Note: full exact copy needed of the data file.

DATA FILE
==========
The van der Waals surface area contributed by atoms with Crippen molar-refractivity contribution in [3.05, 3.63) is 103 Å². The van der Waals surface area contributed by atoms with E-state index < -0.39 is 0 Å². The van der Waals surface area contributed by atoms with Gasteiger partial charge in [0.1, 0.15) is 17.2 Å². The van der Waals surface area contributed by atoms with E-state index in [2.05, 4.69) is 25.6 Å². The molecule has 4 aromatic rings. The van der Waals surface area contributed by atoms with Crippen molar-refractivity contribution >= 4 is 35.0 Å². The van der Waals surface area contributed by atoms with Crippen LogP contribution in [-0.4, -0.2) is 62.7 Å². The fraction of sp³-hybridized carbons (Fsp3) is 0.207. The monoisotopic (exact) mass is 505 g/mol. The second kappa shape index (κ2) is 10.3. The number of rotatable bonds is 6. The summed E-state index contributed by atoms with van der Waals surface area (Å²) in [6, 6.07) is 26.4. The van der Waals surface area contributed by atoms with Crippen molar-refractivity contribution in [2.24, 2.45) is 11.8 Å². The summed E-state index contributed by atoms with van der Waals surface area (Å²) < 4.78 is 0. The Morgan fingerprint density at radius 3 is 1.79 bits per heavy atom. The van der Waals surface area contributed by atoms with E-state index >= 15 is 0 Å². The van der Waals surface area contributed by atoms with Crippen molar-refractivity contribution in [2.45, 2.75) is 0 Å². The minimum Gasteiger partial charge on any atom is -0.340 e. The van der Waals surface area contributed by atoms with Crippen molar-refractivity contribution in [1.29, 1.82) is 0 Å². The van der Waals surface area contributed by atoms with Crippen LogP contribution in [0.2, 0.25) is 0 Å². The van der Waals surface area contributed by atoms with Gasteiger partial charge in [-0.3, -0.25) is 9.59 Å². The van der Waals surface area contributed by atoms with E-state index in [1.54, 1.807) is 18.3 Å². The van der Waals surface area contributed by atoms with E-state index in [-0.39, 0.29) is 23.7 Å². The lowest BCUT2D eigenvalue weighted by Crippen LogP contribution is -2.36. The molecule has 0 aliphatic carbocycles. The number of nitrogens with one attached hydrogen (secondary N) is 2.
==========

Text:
The van der Waals surface area contributed by atoms with Crippen molar-refractivity contribution in [3.05, 3.63) is 103 Å². The van der Waals surface area contributed by atoms with E-state index < -0.39 is 0 Å². The van der Waals surface area contributed by atoms with Gasteiger partial charge in [0.1, 0.15) is 17.2 Å². The van der Waals surface area contributed by atoms with E-state index in [2.05, 4.69) is 25.6 Å². The molecule has 4 aromatic rings. The van der Waals surface area contributed by atoms with Crippen molar-refractivity contribution >= 4 is 35.0 Å². The van der Waals surface area contributed by atoms with Crippen LogP contribution in [-0.4, -0.2) is 62.7 Å². The fraction of sp³-hybridized carbons (Fsp3) is 0.207. The monoisotopic (exact) mass is 505 g/mol. The second kappa shape index (κ2) is 10.3. The number of rotatable bonds is 6. The summed E-state index contributed by atoms with van der Waals surface area (Å²) in [6, 6.07) is 26.4. The van der Waals surface area contributed by atoms with Crippen molar-refractivity contribution in [2.24, 2.45) is 11.8 Å². The summed E-state index contributed by atoms with van der Waals surface area (Å²) < 4.78 is 0. The Morgan fingerprint density at radius 3 is 1.79 bits per heavy atom. The van der Waals surface area contributed by atoms with E-state index >= 15 is 0 Å². The van der Waals surface area contributed by atoms with Crippen molar-refractivity contribution in [2.45, 2.75) is 0 Å². The minimum Gasteiger partial charge on any atom is -0.340 e. The van der Waals surface area contributed by atoms with Crippen molar-refractivity contribution in [1.29, 1.82) is 0 Å². The van der Waals surface area contributed by atoms with Crippen LogP contribution in [0.2, 0.25) is 0 Å². The van der Waals surface area contributed by atoms with Gasteiger partial charge in [-0.3, -0.25) is 9.59 Å². The van der Waals surface area contributed by atoms with E-state index in [1.54, 1.807) is 18.3 Å². The van der Waals surface area contributed by atoms with E-state index in [-0.39, 0.29) is 23.7 Å². The lowest BCUT2D eigenvalue weighted by Crippen LogP contribution is -2.36. The molecule has 0 aliphatic carbocycles. The number of nitrogens with one attached hydrogen (secondary N) is 2.